This review first appeared in the Sunday Star-Times, 27th October 2013
This well-meaning, intelligent and somewhat controversial perspective of daily life in the West Bank works hard in its telling and does many things right, but somehow ultimately left me disappointingly unmoved and slightly annoyed.
Canadian doctor Chloe lives on the Israeli side of the separation wall, travelling across the border each day to work in a Palestinian clinic that cares for pregnant refugees. She balances close relationships with an Arab woman, Rand (an excellent Sabrina Ouazani from The Past) and the young female Israeli soldier, Ava, who is unwillingly tasked with border control. Inevitably, as Chloe’s world becomes entwined with the travails of both sides of the war, her loyalties are challenged.
Inch’Allah is a potentially fascinating take on why ordinary people are pushed to acts of violence and how oppressive the regime is for those trapped beneath it. Expertly photographed (though one may tire of the constant handheld-behind-the-protagonist’s-head shots), scenes of West Bank life are brilliantly realised and the acting from all the supporting players is superb.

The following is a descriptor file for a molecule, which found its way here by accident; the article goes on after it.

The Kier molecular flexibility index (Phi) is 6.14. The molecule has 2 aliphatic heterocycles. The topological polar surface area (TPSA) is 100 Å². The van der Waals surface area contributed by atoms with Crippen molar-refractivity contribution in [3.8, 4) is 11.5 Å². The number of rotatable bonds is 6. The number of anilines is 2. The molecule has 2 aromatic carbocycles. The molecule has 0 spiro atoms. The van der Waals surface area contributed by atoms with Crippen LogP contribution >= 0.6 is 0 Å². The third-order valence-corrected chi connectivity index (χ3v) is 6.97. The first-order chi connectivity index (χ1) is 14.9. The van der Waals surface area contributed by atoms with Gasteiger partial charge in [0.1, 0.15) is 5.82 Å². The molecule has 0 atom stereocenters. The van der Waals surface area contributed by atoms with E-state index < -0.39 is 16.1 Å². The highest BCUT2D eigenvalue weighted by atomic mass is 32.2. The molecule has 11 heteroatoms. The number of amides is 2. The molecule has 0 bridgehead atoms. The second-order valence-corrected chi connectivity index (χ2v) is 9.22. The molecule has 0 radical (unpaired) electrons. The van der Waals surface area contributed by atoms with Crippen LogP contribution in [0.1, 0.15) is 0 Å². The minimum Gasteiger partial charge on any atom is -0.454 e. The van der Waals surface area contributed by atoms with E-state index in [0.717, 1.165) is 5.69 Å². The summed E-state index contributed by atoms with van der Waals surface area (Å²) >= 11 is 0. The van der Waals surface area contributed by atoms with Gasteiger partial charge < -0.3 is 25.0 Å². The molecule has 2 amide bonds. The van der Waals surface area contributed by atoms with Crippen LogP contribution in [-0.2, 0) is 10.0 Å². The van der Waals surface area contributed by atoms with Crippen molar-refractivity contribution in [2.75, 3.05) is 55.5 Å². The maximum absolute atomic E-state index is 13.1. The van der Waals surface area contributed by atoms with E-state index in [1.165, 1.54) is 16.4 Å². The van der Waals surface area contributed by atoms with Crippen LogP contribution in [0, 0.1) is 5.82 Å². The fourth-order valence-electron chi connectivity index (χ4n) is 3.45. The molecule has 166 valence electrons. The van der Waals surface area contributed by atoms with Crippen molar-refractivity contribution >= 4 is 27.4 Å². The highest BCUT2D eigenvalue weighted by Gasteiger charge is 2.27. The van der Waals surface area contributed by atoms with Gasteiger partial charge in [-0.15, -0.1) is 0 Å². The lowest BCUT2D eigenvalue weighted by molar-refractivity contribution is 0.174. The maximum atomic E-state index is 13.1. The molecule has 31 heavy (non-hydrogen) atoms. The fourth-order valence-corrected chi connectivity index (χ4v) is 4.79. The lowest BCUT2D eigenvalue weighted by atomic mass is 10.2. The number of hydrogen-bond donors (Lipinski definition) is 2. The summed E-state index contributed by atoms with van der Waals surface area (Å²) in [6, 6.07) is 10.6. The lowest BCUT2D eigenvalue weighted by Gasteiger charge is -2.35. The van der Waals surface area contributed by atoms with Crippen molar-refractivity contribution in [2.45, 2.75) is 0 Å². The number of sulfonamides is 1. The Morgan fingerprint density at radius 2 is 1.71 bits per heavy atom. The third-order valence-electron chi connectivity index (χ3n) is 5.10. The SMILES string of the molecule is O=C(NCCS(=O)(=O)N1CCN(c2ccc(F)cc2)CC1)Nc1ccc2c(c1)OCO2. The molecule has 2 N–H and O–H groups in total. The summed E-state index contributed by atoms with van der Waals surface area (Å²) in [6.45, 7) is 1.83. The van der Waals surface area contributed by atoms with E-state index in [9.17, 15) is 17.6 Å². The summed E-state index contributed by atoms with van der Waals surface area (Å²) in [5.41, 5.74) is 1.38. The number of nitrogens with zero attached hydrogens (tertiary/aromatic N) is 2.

Regrettably, it is lead actress Evelyne Brochu who alienated my sympathies, with her pouty face taking up most of the frames and the film’s dramatic intentions let down by her character’s unconvincing choices. It may be invidious to compare them, but Chloe has none of the charisma of the lead in Omar (another West Bank thriller and recent film festival standout). Though Chloe’s path leads to drama, her moral trajectory feels somewhat obvious, letting down the crucial narrative requirements.
The setting and concept is well-constructed and this is certainly “worthy” filmmaking (which side of the wall your sympathies fall on is another matter), but one is left with a lingering sense of having been manipulated. Given the subject, is this inevitable? Sadly, the film doesn’t go far enough to interrogate that question.